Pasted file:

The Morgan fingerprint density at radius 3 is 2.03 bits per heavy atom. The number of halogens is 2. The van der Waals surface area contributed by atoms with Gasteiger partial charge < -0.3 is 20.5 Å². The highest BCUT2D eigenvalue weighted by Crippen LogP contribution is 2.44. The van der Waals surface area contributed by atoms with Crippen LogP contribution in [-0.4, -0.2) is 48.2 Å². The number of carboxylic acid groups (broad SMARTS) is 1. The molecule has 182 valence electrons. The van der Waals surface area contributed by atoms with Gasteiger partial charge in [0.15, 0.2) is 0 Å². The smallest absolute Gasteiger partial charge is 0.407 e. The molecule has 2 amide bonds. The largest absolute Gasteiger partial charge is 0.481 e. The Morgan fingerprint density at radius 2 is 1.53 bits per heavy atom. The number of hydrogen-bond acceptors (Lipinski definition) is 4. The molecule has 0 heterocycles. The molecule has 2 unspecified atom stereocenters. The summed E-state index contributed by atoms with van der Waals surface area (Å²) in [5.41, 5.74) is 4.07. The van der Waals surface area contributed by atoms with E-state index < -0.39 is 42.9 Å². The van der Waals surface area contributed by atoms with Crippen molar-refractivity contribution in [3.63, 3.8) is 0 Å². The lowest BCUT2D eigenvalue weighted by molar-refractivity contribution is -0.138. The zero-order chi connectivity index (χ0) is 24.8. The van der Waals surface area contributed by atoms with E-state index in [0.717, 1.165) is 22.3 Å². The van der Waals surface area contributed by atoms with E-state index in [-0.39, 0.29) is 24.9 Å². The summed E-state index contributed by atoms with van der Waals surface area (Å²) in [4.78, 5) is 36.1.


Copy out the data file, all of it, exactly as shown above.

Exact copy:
The Morgan fingerprint density at radius 3 is 2.03 bits per heavy atom. The number of halogens is 2. The van der Waals surface area contributed by atoms with Gasteiger partial charge < -0.3 is 20.5 Å². The highest BCUT2D eigenvalue weighted by Crippen LogP contribution is 2.44. The van der Waals surface area contributed by atoms with Crippen LogP contribution in [-0.4, -0.2) is 48.2 Å². The number of carboxylic acid groups (broad SMARTS) is 1. The molecule has 182 valence electrons. The van der Waals surface area contributed by atoms with Gasteiger partial charge in [0.15, 0.2) is 0 Å². The smallest absolute Gasteiger partial charge is 0.407 e. The molecule has 2 amide bonds. The largest absolute Gasteiger partial charge is 0.481 e. The Morgan fingerprint density at radius 2 is 1.53 bits per heavy atom. The number of hydrogen-bond acceptors (Lipinski definition) is 4. The molecule has 0 heterocycles. The molecule has 2 unspecified atom stereocenters. The summed E-state index contributed by atoms with van der Waals surface area (Å²) in [5.41, 5.74) is 4.07. The van der Waals surface area contributed by atoms with E-state index < -0.39 is 42.9 Å². The van der Waals surface area contributed by atoms with Crippen molar-refractivity contribution in [3.63, 3.8) is 0 Å². The lowest BCUT2D eigenvalue weighted by molar-refractivity contribution is -0.138. The zero-order chi connectivity index (χ0) is 24.8. The van der Waals surface area contributed by atoms with E-state index in [0.717, 1.165) is 22.3 Å². The van der Waals surface area contributed by atoms with E-state index in [-0.39, 0.29) is 24.9 Å². The summed E-state index contributed by atoms with van der Waals surface area (Å²) in [4.78, 5) is 36.1.